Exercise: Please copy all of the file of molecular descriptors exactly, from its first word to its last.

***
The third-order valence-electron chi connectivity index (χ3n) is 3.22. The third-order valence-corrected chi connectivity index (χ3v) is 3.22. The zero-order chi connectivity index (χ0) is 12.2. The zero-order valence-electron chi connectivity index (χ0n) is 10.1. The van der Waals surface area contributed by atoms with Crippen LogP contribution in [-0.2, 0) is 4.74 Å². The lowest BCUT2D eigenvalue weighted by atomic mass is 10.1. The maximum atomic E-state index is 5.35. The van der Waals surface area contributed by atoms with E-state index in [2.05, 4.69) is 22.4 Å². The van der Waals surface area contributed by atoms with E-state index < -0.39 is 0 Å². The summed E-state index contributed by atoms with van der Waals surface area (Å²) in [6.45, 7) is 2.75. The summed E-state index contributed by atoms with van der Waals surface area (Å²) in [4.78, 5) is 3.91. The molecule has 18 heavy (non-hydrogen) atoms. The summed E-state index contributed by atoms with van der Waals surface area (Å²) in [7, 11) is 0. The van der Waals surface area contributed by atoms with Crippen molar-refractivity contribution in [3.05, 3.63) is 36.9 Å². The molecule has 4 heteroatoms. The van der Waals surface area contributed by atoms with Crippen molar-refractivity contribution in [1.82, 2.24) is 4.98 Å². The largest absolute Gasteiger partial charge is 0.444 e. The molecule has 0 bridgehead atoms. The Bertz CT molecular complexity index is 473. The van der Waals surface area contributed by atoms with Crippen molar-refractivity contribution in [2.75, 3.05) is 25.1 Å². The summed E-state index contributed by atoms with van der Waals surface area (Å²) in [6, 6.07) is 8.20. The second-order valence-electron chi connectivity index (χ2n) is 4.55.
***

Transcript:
The third-order valence-electron chi connectivity index (χ3n) is 3.22. The third-order valence-corrected chi connectivity index (χ3v) is 3.22. The zero-order chi connectivity index (χ0) is 12.2. The zero-order valence-electron chi connectivity index (χ0n) is 10.1. The van der Waals surface area contributed by atoms with Crippen LogP contribution in [-0.2, 0) is 4.74 Å². The lowest BCUT2D eigenvalue weighted by atomic mass is 10.1. The maximum atomic E-state index is 5.35. The van der Waals surface area contributed by atoms with E-state index in [2.05, 4.69) is 22.4 Å². The van der Waals surface area contributed by atoms with E-state index < -0.39 is 0 Å². The summed E-state index contributed by atoms with van der Waals surface area (Å²) in [6.45, 7) is 2.75. The summed E-state index contributed by atoms with van der Waals surface area (Å²) in [4.78, 5) is 3.91. The molecule has 18 heavy (non-hydrogen) atoms. The summed E-state index contributed by atoms with van der Waals surface area (Å²) in [7, 11) is 0. The van der Waals surface area contributed by atoms with Crippen molar-refractivity contribution in [3.05, 3.63) is 36.9 Å². The molecule has 4 heteroatoms. The van der Waals surface area contributed by atoms with Crippen molar-refractivity contribution in [1.82, 2.24) is 4.98 Å². The largest absolute Gasteiger partial charge is 0.444 e. The molecule has 0 bridgehead atoms. The Bertz CT molecular complexity index is 473. The van der Waals surface area contributed by atoms with Crippen molar-refractivity contribution in [2.75, 3.05) is 25.1 Å². The summed E-state index contributed by atoms with van der Waals surface area (Å²) in [6, 6.07) is 8.20. The second-order valence-electron chi connectivity index (χ2n) is 4.55.